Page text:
The Health Ministry still cannot say what extra mental health funding will be provided to Christchurch following the mosque shootings.
It is almost two months since the attacks on 15 March in which 51 people died and 38 were injured.
The quakes eight years ago, in Christchurch and later Kaikoura, taught Canterbury District Health Board all it needed to know about disasters and recovery.
Its Mental Health General Manager, Toni Gutschlag, said they had worked on a recovery plan following the mosque massacre and knew what they needed to implement it.
"In terms of increasing support requirements available to people from a mental health perspective, which includes those that have been directly affected, as well as the broader community."
It also included "developing some specialist services for those people that were directed affected", and added it was around treatment for post traumatic stress disorder.
Dr Gutschlag said the DHB was unique in that it already offered specialist anxiety treatment, but wanted to treat post traumatic stress disorder, or PTSD, too.
"However, the needs of the directly affected people in this circumstance may be different and we believe we need to tailor our response. And we will need to increase the team resources to be able to do that."
Dr Gutschlag would not detail the extra resources it believed it would need but said it would include more staff in specialist services. She said it was being discussed with the Health Ministry.
"I'd prefer not to talk about any detail at the moment because we are in discussions with the Ministry, but I am anticipating that we will have a response back within the next week or two."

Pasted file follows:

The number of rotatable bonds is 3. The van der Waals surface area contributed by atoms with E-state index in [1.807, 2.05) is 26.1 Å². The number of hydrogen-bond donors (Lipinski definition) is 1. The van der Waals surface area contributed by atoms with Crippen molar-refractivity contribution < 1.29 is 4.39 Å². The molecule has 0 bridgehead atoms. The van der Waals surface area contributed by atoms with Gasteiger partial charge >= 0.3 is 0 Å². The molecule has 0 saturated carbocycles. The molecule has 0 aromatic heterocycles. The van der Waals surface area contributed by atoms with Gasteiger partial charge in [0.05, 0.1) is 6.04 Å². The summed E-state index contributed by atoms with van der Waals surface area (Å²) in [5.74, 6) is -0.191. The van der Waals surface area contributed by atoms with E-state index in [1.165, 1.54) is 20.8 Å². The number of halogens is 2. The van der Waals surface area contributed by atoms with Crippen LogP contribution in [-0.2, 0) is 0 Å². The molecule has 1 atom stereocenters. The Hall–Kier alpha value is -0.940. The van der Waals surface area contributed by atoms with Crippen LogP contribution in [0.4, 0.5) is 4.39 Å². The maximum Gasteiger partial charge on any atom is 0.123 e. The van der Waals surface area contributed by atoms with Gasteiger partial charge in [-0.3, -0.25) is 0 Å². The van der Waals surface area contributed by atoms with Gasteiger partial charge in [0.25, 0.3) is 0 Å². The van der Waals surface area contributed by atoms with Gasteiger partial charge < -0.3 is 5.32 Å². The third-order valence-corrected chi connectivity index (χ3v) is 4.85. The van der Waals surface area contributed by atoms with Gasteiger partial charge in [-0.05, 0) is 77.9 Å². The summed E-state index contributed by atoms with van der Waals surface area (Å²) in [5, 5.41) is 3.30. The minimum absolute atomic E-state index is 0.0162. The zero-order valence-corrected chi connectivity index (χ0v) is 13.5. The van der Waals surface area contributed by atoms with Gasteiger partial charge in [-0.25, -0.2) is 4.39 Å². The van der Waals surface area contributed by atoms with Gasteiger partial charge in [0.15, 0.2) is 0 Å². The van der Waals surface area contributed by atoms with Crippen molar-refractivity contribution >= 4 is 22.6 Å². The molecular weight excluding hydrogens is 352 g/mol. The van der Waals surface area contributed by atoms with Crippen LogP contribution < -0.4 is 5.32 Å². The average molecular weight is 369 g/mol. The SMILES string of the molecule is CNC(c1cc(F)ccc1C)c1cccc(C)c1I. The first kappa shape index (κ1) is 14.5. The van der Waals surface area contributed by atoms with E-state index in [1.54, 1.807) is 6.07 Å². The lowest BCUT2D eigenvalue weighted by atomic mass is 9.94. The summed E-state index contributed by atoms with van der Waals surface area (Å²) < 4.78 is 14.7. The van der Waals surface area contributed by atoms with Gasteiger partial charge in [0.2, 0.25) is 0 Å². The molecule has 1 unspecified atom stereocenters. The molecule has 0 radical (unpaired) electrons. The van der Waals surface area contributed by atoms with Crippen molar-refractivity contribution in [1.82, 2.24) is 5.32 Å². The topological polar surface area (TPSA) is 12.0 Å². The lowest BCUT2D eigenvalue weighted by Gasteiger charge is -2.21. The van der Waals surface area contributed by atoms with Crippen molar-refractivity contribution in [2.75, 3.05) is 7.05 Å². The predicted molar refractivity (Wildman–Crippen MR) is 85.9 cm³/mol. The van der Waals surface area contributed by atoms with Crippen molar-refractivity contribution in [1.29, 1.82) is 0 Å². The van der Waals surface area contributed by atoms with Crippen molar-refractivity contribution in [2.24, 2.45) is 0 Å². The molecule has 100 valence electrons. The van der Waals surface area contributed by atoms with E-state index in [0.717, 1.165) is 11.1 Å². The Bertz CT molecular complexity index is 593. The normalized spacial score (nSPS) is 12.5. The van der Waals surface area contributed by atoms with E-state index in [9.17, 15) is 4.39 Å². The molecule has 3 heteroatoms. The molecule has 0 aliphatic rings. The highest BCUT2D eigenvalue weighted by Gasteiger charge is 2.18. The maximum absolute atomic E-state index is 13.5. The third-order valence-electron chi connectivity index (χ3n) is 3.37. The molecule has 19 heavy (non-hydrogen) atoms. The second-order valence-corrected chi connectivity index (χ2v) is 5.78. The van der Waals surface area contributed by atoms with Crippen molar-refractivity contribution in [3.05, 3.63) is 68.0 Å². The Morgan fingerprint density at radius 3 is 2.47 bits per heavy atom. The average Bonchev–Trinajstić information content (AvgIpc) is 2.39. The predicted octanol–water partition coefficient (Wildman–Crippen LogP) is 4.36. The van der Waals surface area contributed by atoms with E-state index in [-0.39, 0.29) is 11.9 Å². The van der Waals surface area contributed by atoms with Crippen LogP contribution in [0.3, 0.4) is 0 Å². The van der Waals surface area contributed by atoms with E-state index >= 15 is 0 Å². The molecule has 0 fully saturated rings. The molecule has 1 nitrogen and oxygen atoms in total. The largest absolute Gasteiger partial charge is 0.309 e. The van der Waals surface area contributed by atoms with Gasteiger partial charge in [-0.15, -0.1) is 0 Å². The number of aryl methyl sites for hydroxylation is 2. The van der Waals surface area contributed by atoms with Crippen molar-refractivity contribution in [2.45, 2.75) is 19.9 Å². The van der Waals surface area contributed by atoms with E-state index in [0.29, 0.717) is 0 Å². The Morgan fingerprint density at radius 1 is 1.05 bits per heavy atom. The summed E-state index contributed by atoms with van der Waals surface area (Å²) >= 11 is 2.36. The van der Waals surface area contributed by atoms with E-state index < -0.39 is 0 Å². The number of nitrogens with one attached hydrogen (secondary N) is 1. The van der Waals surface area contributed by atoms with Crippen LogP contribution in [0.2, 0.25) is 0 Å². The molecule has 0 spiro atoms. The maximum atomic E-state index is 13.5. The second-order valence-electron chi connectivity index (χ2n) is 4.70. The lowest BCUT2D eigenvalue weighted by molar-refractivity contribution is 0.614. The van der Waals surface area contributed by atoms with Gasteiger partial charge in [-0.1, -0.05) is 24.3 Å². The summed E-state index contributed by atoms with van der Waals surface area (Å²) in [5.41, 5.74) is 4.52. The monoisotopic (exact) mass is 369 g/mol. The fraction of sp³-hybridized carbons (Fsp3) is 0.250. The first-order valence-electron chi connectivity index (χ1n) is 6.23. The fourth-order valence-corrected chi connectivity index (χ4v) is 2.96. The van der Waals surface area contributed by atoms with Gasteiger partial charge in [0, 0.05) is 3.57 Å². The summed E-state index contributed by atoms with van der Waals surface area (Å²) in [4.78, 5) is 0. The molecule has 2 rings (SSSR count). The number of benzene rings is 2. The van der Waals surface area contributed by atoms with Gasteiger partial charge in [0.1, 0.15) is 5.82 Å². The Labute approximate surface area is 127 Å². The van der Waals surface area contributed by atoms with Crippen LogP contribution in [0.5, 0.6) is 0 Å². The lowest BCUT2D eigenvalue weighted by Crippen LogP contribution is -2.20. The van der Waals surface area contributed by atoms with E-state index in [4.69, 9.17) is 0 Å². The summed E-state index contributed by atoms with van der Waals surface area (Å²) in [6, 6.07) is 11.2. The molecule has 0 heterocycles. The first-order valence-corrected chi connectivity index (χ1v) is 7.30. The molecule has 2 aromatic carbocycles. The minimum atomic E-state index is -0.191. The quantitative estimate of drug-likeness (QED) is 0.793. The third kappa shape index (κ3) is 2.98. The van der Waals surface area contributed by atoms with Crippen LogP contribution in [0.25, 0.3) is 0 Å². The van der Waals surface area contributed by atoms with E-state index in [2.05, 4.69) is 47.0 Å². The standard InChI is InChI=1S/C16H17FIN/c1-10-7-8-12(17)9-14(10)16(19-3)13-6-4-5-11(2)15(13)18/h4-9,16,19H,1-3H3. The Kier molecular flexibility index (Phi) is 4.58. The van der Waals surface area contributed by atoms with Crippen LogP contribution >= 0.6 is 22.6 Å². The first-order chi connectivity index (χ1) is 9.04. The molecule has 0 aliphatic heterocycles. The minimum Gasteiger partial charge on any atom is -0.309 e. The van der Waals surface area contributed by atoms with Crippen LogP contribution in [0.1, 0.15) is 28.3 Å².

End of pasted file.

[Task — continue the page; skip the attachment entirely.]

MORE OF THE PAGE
The Ministry's Deputy Director of Mental Health, Ian Soosay, would not confirm any timing but said the Ministry was working closely with DHB.
He added that Christchurch residents affected by the shootings were getting the care they needed, including things like free GP visits.
"My understanding is that people are doing what they need to do at the moment and the details about the immediate response, the finances around the immediate response, are being worked out between us and Canterbury as they emerge, and actually as the sums are toted up."
Dr Soosay indicated there could be extra funding for the DHB to help with its recovery from the attacks in the upcoming government Budget at the end of this month.
But whether there could be anything earlier is unclear. "There may be additional financial resources coming as they're needed, but they're in a kind of line by line basis as required as they emerge, as opposed to a ... pre kind of drawn-up package."
Christchurch's Mental Health Advocacy and Peer Support group MHAPs said some Christchurch residents still needed mental health help, and were not getting it.
Fiona Clapham Howard, the group's service director said there were some reports that people directly affected by the mosque attacks were finding it hard to access the financial support they needed, "let alone the human and face to face support and contact they might need as well."
That's backed by surgeon Phil Bagshaw of the Canterbury Charity Hospital, who said "Investing money now will save a lot of anxieties for people and will actually save costs in the long run."
He added the hospital has 20 counsellors - down from 38 - providing an average of 72 appointments a week for those in need.